Teri Barenborg was one of the four School Board members who voted on February 28th to put the books with Sexually Explicit Content back on the shelves. Some of those books may have fit the criteria to go back on, but there very well (and I suspect there are) more books like Push that got put back onto the shelves. So Yes, Teri voted to put Push by Sapphire back onto the shelf, where it may be in the County School System.
Moms for Liberty Indian River, Florida holds the same conclusion I do regarding the books that were pulled and put back onto the bookshelves across the District (at the schools that currently have these books).
Below is what she said. I will be responding to portions of it due to the length of what she said:
“I wish I had a half hour, 10 minutes to answer this question, because this is not an easy question, the reason why is because most Districts across Florida had 20-30 books brought to the District who said you know we think this is pornography. I think this is 156. I couldn’t read 156 books that fast and everything else I had to read, but I did read 8. Out of those 8 I read, I questioned why they were of concern, especially when someone brought one to a District meeting and showed graphic pictures of people and it horrified me and I thought, why are we doing this.”
This right here is troubling. She didn’t review all the material she needed before taking a vote. I spoke to Michael Sabga from the John Birch Society. He told me it’s concerning that he keeps seeing elected officials at all levels of government, not fully reviewing the materials they need to review, prior to taking a vote on something. He said this is what is leading to things like these books ending up in our schools, because we’re not fully reviewing the material we need to review.
Barenborg could have called Jennifer Pippin and asked for the worst books that were pulled. Pippin would have probably send the worst ones to Barenborg to review, with the most graphic parts of those books picked out.
Barenborg continued, having then picked up a book, saying:
“This is the book, it has no pictures in it; this is the only copy we have in the District. The reason why I bring that up is because we have to make sure that we’re looking at the version that we have in the school system. And the version we have in the school system is an education version. Not on all these books, but I believe these books should be reviewed, any book people bring up should be rereviewed. As we’re going along with this, I was watching House Bill 1467 going through and House Bill 67 is the K12 Education Bill and it talks about forming a committee, which the committee we formed for this was mostly librarians. This committee we need to form is going to be mostly parents and community members, that’s who I believe who should be on this committee, to look at books in the libraries. Someone told me the TV version of this [while holding the book] and it scared me. I don’t think we have books in our library that’s appropriate for every parent.”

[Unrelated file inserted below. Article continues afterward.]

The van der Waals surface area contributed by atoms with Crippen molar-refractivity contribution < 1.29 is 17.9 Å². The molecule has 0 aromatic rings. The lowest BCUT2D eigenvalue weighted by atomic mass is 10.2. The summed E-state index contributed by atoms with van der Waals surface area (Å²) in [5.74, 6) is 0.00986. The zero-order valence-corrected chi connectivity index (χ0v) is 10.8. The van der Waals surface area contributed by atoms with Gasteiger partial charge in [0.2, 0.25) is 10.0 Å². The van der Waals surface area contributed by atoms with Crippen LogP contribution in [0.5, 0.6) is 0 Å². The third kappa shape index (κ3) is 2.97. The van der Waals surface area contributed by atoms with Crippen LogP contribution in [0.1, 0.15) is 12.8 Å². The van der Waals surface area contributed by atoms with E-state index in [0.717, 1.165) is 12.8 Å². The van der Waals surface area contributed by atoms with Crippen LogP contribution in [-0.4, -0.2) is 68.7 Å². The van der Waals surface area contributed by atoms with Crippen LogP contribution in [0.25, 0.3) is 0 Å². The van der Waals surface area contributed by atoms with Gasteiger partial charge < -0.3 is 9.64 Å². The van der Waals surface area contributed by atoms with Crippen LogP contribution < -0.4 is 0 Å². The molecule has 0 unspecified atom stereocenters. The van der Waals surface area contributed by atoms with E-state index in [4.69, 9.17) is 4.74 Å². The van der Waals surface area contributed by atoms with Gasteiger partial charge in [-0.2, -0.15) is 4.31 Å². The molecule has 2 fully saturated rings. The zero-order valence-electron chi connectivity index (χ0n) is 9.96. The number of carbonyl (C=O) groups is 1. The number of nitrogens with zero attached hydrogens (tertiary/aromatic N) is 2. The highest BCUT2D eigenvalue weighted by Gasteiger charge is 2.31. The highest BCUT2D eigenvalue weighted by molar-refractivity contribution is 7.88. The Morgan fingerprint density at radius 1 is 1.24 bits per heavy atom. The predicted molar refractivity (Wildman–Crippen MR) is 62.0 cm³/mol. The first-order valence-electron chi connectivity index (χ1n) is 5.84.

The law as far as I’m concerned, the law does not care about what people think is appropriate and what is not. The if the law says something is obscene and inappropriate, that is what it is, unless that law is changed.
Right now, the law says Obscene books like Push by Sapphire are not appropriate for minor children to be knowingly given to by an adult with knowledge of that books’ horrific content.
Barenborg continued her statements, leading to why she voted Yes at the February 28th School Board General Business Meeting:
“I voted for parents to have a choice over what their children were going to be able to have access to in our libraries at that time. I chose for parents to have choice for their own children, not for parents to choose for other children. And I think that’s important because if we’re talking about parental rights, we’re talking about the fact that we need to make sure that parents have the choice for their own children. But yes we need to review the books, we need to have this committee and we’re going to move forward, the State is going to create a State Standard, which is what needs to happen for grade level appropriateness.”
I think the changes in the law to clarify this situation with the books was definitely needed. Hopefully this new committee can help provide more clarity to the other board members who have had other questions surrounding these books moving forward.
To reiterate, the law in this case does not allow Parents the choice to whether or not they can knowingly give their child a book like Push by Sapphire with the sexual explicit content in that book.
This has and always will be, about ensuring the law is followed when it comes to Obscenity in the State of Florida and keeping Obscenity out of Schools.
And again, the U.S. Supreme Court does not protect Obscenity.
LaDonna Corbin (District 2) said in her response to the question on the Obscene Books “all books should be, we should have all appropriate books within our school system. I do think the system school board has agreed to, for parents to exercise their right to have the kids read or not, the books are in the library, but have given parents the choice to read those books within the library system.”
I agree that we do need to have appropriate books within our schools. However, Parents cannot knowingly give their children or any child for that matter, a book with Obscene, Sexually Explicit Content that violates FL Statute 847.012.